Crohn’s disease: how it occurs in children

Stunting is the most typical, and sneaky, symptom of Crohn’s disease in children.

It’s not just grown-up diseases. Increasingly, Crohn’s disease and ulcerative colitis, chronic inflammatory bowel diseases, are diagnosed in children.

In fact, 20% of cases of Crohn’s disease begin by the age of 20. In Italy there are 100,000 people who are affected and of these about 3,000 are under 18 years old.

Crohn’s disease

It is characterized by chronic inflammation that can affect the entire gastrointestinal tract, from the mouth to the anus, but in most cases affects the last stretch of the small intestine and the colon.

The inflammation can cause narrowing (stenosis), which in turn can cause a partial and total intestinal obstruction, or create a fistula, or an abnormal opening between the intestine and, for example, the skin surface near the anus (in this case we speak of perianal fistula).


The three classic symptoms are:

  • diarrhoea, sometimes with blood
  • fever around 37.5 ° – 38.5 ° C
  • abdominal pain, even cramping.

“In children, up to 18 years, the characteristic symptom, and also the most subtle, is stunting. This is because the inflammatory disease uses calories to support itself, and therefore stops the growth of the child» explains Costantino De Giacomo, Director of the Maternal and Child Department and of the Complex Structure of Pediatrics at the Niguarda Ca ‘Granda Hospital, Milan.

Not all of them have the same signals, or they have only a few. Others may have recurrent canker sores in the mouth or lesions at the perianal level such as fissures or fistulas. Often there are also symptoms of the osteoarticular apparatus such as arthritis, joint pain, ocular manifestations such as conjunctivitis and sometimes skin problems.

“About 25% of cases of Crohn’s disease appear after 10 years of age, but 4-5% are diagnosed by age 5, sometimes even under 2, and predominantly affect the colon. Paediatric diseases are generally more severe and more prone to relapses» continues De Giacomo.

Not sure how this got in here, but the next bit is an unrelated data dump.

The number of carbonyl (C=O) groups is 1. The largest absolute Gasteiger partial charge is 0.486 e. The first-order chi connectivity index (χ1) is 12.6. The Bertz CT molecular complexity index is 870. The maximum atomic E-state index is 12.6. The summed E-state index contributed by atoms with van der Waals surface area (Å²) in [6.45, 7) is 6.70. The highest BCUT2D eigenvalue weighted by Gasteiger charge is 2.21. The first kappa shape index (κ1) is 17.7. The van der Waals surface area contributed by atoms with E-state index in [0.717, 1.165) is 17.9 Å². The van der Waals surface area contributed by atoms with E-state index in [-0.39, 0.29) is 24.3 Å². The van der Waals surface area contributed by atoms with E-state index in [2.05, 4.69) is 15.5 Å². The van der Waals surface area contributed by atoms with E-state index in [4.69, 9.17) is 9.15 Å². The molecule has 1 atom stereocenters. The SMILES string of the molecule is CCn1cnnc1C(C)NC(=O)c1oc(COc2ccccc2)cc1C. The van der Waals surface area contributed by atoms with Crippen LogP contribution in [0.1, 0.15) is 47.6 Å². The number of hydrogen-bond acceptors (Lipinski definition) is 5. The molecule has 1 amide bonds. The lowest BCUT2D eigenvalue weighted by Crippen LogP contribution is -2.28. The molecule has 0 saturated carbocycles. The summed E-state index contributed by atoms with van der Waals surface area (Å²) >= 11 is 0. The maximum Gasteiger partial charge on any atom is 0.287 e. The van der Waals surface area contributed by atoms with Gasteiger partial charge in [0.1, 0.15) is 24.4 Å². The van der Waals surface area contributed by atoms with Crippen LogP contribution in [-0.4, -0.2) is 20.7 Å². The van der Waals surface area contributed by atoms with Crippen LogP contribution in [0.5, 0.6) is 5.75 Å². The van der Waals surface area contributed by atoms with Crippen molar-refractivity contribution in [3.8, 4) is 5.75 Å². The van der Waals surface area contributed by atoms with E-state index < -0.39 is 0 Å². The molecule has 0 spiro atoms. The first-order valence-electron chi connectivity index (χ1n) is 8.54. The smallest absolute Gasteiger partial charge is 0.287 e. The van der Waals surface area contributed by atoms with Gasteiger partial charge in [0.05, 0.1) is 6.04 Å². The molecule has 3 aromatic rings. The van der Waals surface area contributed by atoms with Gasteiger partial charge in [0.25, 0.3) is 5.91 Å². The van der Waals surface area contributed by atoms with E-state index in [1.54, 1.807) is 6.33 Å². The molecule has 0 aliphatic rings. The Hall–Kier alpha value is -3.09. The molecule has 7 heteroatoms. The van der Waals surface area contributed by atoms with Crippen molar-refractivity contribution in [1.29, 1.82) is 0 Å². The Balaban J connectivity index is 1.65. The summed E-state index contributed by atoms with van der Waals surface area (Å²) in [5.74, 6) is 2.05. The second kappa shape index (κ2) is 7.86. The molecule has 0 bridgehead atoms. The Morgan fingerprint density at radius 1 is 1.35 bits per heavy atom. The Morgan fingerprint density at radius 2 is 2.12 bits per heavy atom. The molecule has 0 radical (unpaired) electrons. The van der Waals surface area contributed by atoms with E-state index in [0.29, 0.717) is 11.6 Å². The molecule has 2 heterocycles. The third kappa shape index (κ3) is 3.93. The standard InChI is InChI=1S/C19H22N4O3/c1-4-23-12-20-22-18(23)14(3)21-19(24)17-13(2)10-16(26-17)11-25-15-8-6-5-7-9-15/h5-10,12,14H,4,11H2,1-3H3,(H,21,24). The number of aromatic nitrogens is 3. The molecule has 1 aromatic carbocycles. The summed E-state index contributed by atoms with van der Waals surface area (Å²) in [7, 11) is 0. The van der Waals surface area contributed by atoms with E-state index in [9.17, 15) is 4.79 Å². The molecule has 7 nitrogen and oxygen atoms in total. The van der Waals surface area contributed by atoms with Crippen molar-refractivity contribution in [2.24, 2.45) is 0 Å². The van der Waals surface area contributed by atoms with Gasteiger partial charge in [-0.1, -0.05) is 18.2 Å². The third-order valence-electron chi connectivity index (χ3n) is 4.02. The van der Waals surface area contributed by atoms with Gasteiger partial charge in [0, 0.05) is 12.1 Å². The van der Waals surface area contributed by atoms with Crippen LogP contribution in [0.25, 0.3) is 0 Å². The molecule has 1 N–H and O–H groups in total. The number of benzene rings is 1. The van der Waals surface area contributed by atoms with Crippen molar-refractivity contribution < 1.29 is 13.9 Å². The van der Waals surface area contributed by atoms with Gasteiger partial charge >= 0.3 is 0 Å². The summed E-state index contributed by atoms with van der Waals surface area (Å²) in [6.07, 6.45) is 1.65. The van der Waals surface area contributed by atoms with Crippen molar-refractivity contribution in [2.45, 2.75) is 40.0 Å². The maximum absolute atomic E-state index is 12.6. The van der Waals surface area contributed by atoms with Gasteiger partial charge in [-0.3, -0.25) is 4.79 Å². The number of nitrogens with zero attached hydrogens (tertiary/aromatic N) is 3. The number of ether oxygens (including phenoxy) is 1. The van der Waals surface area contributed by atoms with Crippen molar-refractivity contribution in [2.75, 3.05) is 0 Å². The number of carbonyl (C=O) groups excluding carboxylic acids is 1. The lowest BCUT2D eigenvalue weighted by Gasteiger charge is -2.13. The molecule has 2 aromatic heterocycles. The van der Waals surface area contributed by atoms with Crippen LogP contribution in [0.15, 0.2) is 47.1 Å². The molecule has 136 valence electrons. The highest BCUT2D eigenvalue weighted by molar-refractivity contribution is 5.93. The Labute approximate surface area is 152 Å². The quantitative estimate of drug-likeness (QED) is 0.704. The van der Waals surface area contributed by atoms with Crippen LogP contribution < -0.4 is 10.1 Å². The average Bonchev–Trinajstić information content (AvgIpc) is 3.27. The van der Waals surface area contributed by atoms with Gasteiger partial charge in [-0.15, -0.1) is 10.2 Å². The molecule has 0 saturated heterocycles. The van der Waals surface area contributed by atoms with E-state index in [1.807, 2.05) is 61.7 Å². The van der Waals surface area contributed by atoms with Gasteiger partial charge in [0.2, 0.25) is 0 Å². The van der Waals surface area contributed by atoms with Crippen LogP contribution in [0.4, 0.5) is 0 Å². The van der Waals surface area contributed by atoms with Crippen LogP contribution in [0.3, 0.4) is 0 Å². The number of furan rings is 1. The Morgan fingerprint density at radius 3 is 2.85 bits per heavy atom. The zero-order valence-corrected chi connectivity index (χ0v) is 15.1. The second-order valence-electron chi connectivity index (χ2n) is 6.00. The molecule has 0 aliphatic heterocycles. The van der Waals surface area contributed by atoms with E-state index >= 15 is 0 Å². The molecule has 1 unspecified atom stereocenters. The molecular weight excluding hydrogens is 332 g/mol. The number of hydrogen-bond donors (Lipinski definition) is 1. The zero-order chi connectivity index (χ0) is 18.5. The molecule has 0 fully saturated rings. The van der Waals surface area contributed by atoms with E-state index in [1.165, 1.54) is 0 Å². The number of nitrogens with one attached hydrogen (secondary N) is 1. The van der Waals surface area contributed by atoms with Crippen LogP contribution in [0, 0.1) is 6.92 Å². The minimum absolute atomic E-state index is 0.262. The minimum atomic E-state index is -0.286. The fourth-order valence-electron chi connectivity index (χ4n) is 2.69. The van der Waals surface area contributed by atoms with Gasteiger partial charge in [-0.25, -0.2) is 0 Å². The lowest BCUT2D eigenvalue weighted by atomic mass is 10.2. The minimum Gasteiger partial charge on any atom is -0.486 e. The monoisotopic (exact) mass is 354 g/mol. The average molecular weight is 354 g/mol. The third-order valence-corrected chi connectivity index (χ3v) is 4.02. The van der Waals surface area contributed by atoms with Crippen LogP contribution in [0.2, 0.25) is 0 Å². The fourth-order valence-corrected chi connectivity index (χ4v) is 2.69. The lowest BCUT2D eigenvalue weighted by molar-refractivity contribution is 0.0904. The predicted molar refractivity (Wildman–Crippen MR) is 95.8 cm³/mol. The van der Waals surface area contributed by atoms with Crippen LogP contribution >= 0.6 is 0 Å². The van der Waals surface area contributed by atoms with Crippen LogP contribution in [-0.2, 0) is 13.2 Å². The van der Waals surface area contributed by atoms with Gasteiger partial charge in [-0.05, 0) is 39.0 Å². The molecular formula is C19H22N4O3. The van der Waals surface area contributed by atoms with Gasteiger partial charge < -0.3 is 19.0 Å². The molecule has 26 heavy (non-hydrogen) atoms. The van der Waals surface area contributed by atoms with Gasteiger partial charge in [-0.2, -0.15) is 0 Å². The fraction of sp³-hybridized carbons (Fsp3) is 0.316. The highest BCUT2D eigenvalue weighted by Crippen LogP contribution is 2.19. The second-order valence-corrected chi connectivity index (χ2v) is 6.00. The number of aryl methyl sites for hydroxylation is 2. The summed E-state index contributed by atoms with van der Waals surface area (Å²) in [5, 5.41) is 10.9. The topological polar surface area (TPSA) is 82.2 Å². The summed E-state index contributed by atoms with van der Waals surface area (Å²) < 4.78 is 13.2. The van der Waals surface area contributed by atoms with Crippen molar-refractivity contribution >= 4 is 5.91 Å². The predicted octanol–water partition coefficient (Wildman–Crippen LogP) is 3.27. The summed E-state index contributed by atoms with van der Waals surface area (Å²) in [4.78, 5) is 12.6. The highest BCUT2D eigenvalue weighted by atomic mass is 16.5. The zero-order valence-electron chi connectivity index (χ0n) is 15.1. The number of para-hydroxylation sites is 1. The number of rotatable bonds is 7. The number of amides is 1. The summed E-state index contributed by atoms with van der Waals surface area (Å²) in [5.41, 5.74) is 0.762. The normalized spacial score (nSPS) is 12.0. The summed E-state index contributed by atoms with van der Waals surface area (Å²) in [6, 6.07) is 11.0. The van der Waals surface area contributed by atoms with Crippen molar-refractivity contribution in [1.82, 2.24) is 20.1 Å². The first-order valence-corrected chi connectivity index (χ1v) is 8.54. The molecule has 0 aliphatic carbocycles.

Laboratory and instrumental tests are required to diagnose Crohn’s disease.

Laboratory tests Instrumental examinations
Blood tests to measure hemoglobin levels, platelets and some non-specific markers of inflammation such as ESR (erythrocyte sedimentation rate) and CRP (c-reactive protein) Ileocolonoscopy
Stool examination to evaluate fecal calprotectin, which allows to obtain information on intestinal inflammation.


In mild and moderate forms of children, the first choice therapy is nutritional.

“Resting the intestine and feeding it for about two months exclusively with a milk-based mixture has excellent effects in 80% of cases, both on the disease and on growth. The therapy can be repeated, but the results diminish with time» concludes De Giacomo.

To maintain remission of inflammation, immunomodulators are used; in Italy 30% of children are treated with biological drugs.

Surgery is used in case of strictures, fistulas or complications.

In most cases, patients, when properly treated, can control the disease and lead a normal life.

Joycelyn Elders is the author and creator of EmpowerEssence, a health and wellness blog. Elders is a respected public health advocate and pediatrician dedicated to promoting general health and well-being.

The blog covers a wide range of topics related to health and wellness, with articles organized into several categories.

Leave a Reply

Your email address will not be published. Required fields are marked *